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sorry if this is a dumb Q, this is my first Rails3 project...

For some reason, this <%= link_to 'edit', edit_geofence_path(geofence) %>

renders as <a href="/geofence/edit.2">edit</a> (my geofence's id is 2).

And <%= link_to 'delete', {:action=>'destroy', :id=>geofence}, :confirm=>"You sure?", :method=> :delete %>

renders as <a href="/geofence?id=2" data-confirm="You sure?" data-method="delete" rel="nofollow">delete</a>,

which might be fine, but clicking the link generates this in the logs Started GET "/geofence?id=2". So, not DELETE, just GET.

My routes.rb file is just resource :geofence.

On a related note, for some reason the default action for a geofence is "show". So /geofence/ DOES NOT call the index method, it calls the show method. I think that also must be wrong.

I'm done cursing at this app for now, I'm going to take a day to cool off and hopefully get this SIMPLE SCAFFOLD working tomorrow night... Help me, stackoverflow! You're my only hope!

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3 Answers

up vote 1 down vote accepted
<%= link_to 'delete', {:action=>'destroy', :id=>geofence}, :confirm=>"You sure?", :method=> :delete %>

should be:

<%= link_to 'delete', {:action=>'destroy', :id=>geofence}, :confirm=>"You sure?", :method=> :delete, :remote => true %>

Without :remote => true, the click isn't handled by javascript.

And in your routes.rb file, you should have that defined as:

resources :geofence

Setting it as resource implies that there is only one, and is causing a lot of your weird behavior.

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just wanted to add that with if you run rake routes in your terminal you should be able to see whats going on. resource :geofence will create a route that looks like /:controller/:action/.:format - no id parameter is expected, hence when you try to pass one (in this case 2) it gets interpreted as a format thing. resources :geofence will give you /:controller/:action/:id –  Will Ayd Mar 19 '11 at 1:51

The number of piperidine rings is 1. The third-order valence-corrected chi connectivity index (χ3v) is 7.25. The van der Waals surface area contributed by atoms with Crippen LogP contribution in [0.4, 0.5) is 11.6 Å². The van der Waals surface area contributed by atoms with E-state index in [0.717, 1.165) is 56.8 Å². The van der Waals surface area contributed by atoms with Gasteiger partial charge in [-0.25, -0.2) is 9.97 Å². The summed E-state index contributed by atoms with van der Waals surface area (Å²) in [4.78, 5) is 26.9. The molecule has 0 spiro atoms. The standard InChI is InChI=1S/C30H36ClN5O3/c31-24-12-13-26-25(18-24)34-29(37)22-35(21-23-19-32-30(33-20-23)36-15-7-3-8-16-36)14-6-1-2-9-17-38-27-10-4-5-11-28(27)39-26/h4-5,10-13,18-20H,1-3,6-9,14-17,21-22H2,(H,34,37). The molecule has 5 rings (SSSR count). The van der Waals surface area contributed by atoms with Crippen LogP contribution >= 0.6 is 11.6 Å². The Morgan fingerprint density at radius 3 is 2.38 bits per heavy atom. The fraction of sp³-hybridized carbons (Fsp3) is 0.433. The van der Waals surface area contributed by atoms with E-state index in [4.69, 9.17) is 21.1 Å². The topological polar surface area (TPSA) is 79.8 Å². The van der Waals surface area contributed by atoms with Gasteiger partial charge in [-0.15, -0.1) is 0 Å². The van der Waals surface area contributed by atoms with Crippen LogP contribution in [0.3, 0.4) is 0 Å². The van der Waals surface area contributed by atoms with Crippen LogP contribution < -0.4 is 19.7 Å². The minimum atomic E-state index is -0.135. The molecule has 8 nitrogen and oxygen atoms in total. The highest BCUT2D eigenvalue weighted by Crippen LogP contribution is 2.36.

oh my god, the internet's hivemind solved my problem in less time than it took me to fail in the first place. stack overflow is incredible! Thanks so much! –  ColinK Mar 19 '11 at 3:41
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As a side note, to complete ctide answer I would suggest you to use the plural form of your controllers name as a convention. It will sound more natural to put:

resources :geofences

inside your routes.rb file.

Here is a previous StackOverflow question, about using the plural form as a convention for controllers.

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When you use resource :geofence in your routes file you are telling your application that there is only one geofence resource, and that it is not a collection. You will get show, update, create, new, but not index - and the id value will not be used because there is only one resource. (The show action here will have the path /geofence

If you use resources :geofences (notice the pluralization) then you've defined a collection of resources, /geofences will now give you the index action and your url helpers will work correctly with the show action rendering /geofences/3.

Hope this helps you understand why the plural form is necessary for this sort of resource :)

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